Every few months a topic will spark the interest of the aid community and an online debate will ensue. The following are links to compilation posts that track the various aid debates.
A debate on the impact and ethics of RCT’s (Randomized Control Trials) in aid.
Debates whether the Earth can sustain 7 billion people or whether this is just fear mongering.
Over 150 posts on the scandal covering everything from financial questions, board makeup, transparency, effectiveness, to whether he’s a real mountaineer and what is the role and responsibility of media and charitable watchdogs.
A counter campaign to TOMS One Day Without Shoes. Over 60 posts, photos, and videos on a wide range of topics.
Posts debating both the efficacy and ethics of World Vision sending 100,000 shirts from the losing team to developing countries.
There is an ongoing debate in the aid world about role and impact of volunteers and/or amateurs in aid and development work. The complexity of this issue is apparent in the fact that many bloggers have written multi-part series on the topic.
Whether social media has the power to create real change has been debated in the aid world before. People have argued both for and against the potential impact and usefulness of social media campaigns. A recent article from Malcolm Gladwell in The New Yorker restarted the online debate.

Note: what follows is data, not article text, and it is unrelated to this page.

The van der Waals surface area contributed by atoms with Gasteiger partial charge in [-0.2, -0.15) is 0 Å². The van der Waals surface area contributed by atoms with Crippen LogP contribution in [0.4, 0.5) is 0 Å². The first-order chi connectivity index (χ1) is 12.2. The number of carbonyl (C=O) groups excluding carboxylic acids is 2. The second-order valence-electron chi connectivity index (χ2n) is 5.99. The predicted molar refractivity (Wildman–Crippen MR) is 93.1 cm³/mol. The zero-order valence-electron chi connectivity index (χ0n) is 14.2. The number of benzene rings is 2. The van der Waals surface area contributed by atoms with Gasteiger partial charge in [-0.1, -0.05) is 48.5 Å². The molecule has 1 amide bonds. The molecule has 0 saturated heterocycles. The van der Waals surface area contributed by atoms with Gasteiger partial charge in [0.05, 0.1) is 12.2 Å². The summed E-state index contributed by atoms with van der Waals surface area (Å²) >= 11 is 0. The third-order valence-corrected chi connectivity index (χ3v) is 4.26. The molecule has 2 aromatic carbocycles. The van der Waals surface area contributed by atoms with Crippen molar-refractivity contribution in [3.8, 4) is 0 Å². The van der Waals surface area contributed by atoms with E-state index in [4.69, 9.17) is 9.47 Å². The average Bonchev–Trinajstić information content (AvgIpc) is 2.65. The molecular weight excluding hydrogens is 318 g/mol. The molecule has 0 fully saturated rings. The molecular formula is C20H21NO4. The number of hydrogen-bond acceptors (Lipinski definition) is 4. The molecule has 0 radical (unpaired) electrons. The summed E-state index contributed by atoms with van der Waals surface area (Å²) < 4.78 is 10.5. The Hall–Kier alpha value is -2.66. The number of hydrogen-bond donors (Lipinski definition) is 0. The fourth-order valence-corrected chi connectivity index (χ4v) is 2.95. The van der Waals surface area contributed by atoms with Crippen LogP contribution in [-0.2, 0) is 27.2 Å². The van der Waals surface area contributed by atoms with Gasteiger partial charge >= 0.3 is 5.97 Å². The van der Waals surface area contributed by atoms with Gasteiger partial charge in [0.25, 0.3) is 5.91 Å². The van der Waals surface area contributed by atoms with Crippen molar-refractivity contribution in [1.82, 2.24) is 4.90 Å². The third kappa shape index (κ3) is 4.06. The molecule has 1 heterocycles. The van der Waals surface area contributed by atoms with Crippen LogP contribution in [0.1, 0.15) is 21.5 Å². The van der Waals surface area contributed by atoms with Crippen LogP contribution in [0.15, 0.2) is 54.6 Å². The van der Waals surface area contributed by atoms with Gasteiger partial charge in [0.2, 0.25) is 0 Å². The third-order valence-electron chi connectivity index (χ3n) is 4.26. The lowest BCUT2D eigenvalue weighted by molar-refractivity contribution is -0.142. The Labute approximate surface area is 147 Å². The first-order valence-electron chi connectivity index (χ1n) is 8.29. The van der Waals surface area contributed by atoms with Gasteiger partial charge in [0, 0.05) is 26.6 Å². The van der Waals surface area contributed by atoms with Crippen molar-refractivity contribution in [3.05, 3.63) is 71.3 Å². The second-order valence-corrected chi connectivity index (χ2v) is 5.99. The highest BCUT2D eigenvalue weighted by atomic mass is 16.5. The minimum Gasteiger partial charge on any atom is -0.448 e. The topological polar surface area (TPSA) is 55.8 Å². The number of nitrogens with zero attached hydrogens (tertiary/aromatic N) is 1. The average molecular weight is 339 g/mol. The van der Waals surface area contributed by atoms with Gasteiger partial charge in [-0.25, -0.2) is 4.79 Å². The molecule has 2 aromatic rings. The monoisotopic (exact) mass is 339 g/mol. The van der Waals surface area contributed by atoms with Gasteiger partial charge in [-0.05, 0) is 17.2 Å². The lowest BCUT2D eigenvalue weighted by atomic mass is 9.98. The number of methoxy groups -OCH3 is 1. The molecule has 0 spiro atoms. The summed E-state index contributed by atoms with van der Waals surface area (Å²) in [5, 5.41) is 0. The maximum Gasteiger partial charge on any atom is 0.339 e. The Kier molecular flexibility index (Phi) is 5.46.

New York City is packed with people attending both the Clinton Global Initiative (CGI) and UN Week where the focus is on the Millennium Development Goals (MDG). Will these meetings have an impact? Read the posts to find out what aid workers think.
A discussion and debate centering around the transparency of organizations in Georgia who receive USAID grant money.
The subject of poverty tourism keeps resurfacing in the aid world. The general crux of the debate is whether it’s OK to pay to look at poor people/areas.
This debate started when an organization proposed A project was launched to send 1 million used t-shirts to Africa. Its social media profile was high enough that it caught the attention of aid professionals who blog. Within the course of just two weeks over 60 blog posts were written about the project from an incredible range of people.
Posts discussing how media coverage, charity advertising, and advocacy impact the types of aid projects that get funded and implemented.
The posts and comments flew fast and furious over the issue of Kiva specifically and the issues of transparency and donors demands for illusion.